David Bourget (Western Ontario)
David Chalmers (ANU, NYU)
Rafael De Clercq
Jack Alan Reynolds
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According to noncognitivists, when we say that stealing is wrong, what we are doing is more like venting our feelings about stealing or encouraging one another not to steal, than like stating facts about morality. These ideas challenge the core not only of much thinking about morality and metaethics, but also of much philosophical thought about language and meaning. Noncognitivism in Ethics is an outstanding introduction to these theories, ranging from their early history through the latest contemporary developments. Beginning with a general introduction to metaethics, Mark Schroeder introduces and assesses three principal kinds of noncognitivist theory: the speech-act theories of Ayer, Stevenson, and Hare, the expressivist theories of Blackburn and Gibbard, and hybrid theories. He pays particular attention both to the philosophical problems about what moral facts could be about or how they could matter which noncognitivism seeks to solve, and to the deep problems that it faces, including the task of explaining both the nature of moral thought and the complexity of moral attitudes, and the Frege-Geach problem.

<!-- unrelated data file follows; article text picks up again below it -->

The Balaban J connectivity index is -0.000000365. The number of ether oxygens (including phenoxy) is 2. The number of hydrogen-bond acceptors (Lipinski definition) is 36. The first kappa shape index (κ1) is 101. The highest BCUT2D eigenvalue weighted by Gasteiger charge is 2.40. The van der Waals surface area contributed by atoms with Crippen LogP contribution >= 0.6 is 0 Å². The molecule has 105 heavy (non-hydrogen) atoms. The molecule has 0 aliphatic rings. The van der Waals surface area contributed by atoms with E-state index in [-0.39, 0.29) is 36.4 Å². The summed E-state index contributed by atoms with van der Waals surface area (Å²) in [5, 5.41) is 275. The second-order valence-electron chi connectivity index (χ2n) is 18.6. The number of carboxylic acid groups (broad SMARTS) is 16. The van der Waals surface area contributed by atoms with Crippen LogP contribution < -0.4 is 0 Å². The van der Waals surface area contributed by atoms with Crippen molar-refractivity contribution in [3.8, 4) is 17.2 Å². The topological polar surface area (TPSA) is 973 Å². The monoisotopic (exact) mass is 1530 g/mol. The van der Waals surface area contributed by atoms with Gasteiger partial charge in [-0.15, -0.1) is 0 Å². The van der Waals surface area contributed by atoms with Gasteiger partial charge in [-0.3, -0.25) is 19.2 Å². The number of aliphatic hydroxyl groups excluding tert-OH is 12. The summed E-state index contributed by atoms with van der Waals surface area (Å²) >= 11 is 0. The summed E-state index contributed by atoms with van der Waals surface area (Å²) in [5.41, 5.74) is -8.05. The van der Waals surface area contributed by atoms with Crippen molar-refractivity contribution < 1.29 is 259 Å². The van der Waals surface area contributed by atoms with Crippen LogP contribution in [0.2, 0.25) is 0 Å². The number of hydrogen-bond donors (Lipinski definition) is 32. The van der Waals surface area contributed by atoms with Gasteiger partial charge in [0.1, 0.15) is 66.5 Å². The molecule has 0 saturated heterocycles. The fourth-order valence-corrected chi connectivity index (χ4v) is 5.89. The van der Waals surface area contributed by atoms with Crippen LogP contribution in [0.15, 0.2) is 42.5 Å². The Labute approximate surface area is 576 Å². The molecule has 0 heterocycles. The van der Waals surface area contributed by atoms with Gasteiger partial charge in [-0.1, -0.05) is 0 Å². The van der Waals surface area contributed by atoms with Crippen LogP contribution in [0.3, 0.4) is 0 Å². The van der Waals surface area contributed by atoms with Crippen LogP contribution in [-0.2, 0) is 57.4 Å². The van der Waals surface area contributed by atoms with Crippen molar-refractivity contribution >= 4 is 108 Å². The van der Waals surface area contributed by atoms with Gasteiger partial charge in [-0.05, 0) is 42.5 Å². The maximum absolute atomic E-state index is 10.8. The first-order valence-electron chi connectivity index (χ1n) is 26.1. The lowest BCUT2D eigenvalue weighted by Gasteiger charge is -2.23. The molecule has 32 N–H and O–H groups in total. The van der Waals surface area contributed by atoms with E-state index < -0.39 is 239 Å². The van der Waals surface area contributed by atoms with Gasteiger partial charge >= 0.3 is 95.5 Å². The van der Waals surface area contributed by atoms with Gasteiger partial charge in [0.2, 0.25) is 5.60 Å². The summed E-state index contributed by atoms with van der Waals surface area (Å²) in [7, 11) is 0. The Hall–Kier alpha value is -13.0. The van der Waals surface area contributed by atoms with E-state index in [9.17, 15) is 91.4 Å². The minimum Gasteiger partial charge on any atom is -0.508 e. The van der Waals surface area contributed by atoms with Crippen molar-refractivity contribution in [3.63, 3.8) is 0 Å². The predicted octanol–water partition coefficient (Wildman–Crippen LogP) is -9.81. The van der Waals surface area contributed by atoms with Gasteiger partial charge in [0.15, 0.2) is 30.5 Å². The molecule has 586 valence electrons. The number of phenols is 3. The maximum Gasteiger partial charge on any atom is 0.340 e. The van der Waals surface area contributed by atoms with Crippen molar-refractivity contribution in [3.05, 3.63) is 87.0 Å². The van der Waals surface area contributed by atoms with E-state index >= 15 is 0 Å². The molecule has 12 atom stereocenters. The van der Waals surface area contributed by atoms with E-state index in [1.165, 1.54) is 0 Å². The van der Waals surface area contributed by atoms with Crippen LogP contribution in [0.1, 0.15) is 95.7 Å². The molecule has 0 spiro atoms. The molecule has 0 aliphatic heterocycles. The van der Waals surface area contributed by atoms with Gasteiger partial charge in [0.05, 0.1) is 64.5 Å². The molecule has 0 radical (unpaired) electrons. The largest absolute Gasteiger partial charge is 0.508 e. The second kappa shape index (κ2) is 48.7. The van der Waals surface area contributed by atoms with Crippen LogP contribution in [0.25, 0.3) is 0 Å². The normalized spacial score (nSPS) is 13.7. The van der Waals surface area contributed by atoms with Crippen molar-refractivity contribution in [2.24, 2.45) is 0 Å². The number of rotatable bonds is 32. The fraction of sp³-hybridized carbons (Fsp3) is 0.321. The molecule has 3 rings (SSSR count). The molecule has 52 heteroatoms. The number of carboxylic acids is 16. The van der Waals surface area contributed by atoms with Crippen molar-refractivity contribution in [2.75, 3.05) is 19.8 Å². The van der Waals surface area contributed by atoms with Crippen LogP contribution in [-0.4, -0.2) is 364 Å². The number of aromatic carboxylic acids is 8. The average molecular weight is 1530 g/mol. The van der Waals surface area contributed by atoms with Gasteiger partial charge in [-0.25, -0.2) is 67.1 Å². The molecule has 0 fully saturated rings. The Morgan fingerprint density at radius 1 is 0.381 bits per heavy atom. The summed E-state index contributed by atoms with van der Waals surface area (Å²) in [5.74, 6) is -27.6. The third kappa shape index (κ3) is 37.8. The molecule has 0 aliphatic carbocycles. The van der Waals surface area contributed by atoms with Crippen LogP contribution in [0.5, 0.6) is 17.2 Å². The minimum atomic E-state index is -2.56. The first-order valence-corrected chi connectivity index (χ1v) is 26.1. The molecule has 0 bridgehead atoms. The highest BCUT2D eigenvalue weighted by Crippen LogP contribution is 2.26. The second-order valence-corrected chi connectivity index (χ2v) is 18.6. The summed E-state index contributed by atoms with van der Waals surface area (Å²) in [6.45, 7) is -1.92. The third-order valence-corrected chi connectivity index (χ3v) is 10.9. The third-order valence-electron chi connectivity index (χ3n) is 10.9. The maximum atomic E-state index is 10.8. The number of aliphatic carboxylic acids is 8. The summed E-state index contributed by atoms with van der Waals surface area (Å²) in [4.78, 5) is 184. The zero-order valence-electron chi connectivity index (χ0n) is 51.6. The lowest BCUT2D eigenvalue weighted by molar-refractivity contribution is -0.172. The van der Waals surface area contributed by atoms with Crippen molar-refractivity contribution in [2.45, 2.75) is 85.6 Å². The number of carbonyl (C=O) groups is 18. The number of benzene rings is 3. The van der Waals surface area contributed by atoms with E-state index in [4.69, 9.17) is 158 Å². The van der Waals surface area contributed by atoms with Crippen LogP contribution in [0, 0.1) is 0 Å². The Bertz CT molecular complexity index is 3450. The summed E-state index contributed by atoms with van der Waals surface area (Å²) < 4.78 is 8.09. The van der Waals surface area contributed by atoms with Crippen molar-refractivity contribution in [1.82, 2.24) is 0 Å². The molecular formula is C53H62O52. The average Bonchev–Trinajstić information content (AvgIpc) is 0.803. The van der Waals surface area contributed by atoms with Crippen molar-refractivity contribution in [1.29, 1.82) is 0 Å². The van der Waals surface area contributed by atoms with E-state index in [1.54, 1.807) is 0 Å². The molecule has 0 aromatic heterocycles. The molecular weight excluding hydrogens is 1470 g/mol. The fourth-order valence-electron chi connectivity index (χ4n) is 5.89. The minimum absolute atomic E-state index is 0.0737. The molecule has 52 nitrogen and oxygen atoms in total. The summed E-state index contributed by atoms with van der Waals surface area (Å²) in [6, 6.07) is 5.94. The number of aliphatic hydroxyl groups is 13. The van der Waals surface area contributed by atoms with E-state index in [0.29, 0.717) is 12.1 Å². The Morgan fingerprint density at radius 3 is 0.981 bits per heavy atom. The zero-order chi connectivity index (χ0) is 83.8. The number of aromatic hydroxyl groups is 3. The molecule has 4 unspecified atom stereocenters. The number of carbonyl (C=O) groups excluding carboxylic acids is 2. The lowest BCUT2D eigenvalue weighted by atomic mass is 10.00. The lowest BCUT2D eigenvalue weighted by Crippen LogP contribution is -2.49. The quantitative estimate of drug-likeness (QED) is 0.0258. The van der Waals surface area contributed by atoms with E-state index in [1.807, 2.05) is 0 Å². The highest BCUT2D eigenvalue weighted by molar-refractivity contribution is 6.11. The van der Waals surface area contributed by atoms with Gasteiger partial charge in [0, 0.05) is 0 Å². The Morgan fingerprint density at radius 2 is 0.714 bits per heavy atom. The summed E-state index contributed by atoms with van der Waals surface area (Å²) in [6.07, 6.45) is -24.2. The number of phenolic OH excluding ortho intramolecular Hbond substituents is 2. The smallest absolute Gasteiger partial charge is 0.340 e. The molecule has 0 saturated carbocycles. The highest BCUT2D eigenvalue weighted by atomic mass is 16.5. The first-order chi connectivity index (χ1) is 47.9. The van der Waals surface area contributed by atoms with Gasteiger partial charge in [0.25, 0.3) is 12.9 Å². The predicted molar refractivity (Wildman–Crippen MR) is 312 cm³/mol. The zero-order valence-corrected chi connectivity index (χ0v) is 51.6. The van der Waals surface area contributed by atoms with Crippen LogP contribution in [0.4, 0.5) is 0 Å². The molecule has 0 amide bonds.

|Keywords||Ethics Cognitive science Emotivism|
|Categories||categorize this paper)|
|Call number||BJ45.5.S37 2010|
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Citations of this work BETA
Jamin Asay (2013). Truthmaking, Metaethics, and Creeping Minimalism. Philosophical Studies 163 (1):213-232.
Michael P. Lynch (2013). Expressivism and Plural Truth. Philosophical Studies 163 (2):385-401.
Ryan J. Hay (2013). Hybrid Expressivism and the Analogy Between Pejoratives and Moral Language. European Journal of Philosophy 21 (3):450-474.
Matthew Chrisman (2012). Epistemic Expressivism. Philosophy Compass 7 (2):118-126.
Mark Schroeder (2013). Two Roles for Propositions: Cause for Divorce? Noûs 47 (3):409-430.
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